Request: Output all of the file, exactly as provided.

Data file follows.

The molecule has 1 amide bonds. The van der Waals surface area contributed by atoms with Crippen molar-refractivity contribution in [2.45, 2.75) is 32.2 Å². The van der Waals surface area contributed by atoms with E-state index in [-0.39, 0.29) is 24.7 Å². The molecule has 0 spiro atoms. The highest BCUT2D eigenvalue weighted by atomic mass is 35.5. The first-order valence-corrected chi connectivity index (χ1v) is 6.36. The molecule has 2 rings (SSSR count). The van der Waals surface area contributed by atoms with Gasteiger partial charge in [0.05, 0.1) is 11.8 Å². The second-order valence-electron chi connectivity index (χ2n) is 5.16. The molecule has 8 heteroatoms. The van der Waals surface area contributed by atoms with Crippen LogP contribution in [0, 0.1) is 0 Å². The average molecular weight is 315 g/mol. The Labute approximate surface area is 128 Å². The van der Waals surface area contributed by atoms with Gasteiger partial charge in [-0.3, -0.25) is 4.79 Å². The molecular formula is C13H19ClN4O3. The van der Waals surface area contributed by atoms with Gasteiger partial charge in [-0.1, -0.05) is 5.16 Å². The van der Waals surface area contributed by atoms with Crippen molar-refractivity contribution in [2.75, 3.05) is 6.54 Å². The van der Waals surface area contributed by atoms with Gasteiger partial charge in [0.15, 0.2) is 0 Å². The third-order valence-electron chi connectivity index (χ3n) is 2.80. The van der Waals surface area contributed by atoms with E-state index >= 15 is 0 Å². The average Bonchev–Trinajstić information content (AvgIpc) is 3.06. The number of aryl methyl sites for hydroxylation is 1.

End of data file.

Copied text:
The molecule has 1 amide bonds. The van der Waals surface area contributed by atoms with Crippen molar-refractivity contribution in [2.45, 2.75) is 32.2 Å². The van der Waals surface area contributed by atoms with E-state index in [-0.39, 0.29) is 24.7 Å². The molecule has 0 spiro atoms. The highest BCUT2D eigenvalue weighted by atomic mass is 35.5. The first-order valence-corrected chi connectivity index (χ1v) is 6.36. The molecule has 2 rings (SSSR count). The van der Waals surface area contributed by atoms with Gasteiger partial charge in [0.05, 0.1) is 11.8 Å². The second-order valence-electron chi connectivity index (χ2n) is 5.16. The molecule has 8 heteroatoms. The van der Waals surface area contributed by atoms with Crippen LogP contribution in [0, 0.1) is 0 Å². The average molecular weight is 315 g/mol. The Labute approximate surface area is 128 Å². The van der Waals surface area contributed by atoms with Gasteiger partial charge in [-0.3, -0.25) is 4.79 Å². The molecular formula is C13H19ClN4O3. The van der Waals surface area contributed by atoms with Gasteiger partial charge in [-0.1, -0.05) is 5.16 Å². The van der Waals surface area contributed by atoms with Crippen molar-refractivity contribution in [2.75, 3.05) is 6.54 Å². The van der Waals surface area contributed by atoms with Gasteiger partial charge in [0.15, 0.2) is 0 Å². The third-order valence-electron chi connectivity index (χ3n) is 2.80. The van der Waals surface area contributed by atoms with E-state index >= 15 is 0 Å². The average Bonchev–Trinajstić information content (AvgIpc) is 3.06. The number of aryl methyl sites for hydroxylation is 1.